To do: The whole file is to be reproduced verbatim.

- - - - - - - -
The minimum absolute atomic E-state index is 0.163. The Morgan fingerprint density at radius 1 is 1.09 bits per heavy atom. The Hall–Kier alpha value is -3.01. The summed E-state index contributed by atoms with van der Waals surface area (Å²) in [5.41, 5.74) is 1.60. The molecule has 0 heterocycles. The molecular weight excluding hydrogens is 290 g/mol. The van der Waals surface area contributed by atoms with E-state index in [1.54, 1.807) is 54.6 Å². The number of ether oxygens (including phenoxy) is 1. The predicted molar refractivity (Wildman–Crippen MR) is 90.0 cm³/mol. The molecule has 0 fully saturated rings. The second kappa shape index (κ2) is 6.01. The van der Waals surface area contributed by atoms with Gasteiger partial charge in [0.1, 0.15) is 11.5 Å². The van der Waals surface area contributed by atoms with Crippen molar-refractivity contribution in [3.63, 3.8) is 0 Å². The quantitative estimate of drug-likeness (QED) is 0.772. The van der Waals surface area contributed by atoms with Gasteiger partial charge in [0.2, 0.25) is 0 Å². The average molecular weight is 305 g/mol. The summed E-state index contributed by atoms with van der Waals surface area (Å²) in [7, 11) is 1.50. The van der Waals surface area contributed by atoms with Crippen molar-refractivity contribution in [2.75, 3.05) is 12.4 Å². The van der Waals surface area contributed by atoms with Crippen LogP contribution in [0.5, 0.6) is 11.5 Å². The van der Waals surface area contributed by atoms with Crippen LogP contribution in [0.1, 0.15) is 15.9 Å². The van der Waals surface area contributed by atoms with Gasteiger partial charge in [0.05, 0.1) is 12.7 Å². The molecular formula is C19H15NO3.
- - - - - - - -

The minimum absolute atomic E-state index is 0.163. The Morgan fingerprint density at radius 1 is 1.09 bits per heavy atom. The Hall–Kier alpha value is -3.01. The summed E-state index contributed by atoms with van der Waals surface area (Å²) in [5.41, 5.74) is 1.60. The molecule has 0 heterocycles. The molecular weight excluding hydrogens is 290 g/mol. The van der Waals surface area contributed by atoms with E-state index in [1.54, 1.807) is 54.6 Å². The number of ether oxygens (including phenoxy) is 1. The predicted molar refractivity (Wildman–Crippen MR) is 90.0 cm³/mol. The molecule has 0 fully saturated rings. The second kappa shape index (κ2) is 6.01. The van der Waals surface area contributed by atoms with Gasteiger partial charge in [0.1, 0.15) is 11.5 Å². The van der Waals surface area contributed by atoms with Crippen molar-refractivity contribution in [3.63, 3.8) is 0 Å². The quantitative estimate of drug-likeness (QED) is 0.772. The van der Waals surface area contributed by atoms with Gasteiger partial charge in [0.2, 0.25) is 0 Å². The average molecular weight is 305 g/mol. The summed E-state index contributed by atoms with van der Waals surface area (Å²) in [7, 11) is 1.50. The van der Waals surface area contributed by atoms with Crippen molar-refractivity contribution in [2.75, 3.05) is 12.4 Å². The van der Waals surface area contributed by atoms with Crippen LogP contribution in [0.5, 0.6) is 11.5 Å². The van der Waals surface area contributed by atoms with Crippen LogP contribution in [0.1, 0.15) is 15.9 Å². The van der Waals surface area contributed by atoms with Gasteiger partial charge in [0.05, 0.1) is 12.7 Å². The molecular formula is C19H15NO3.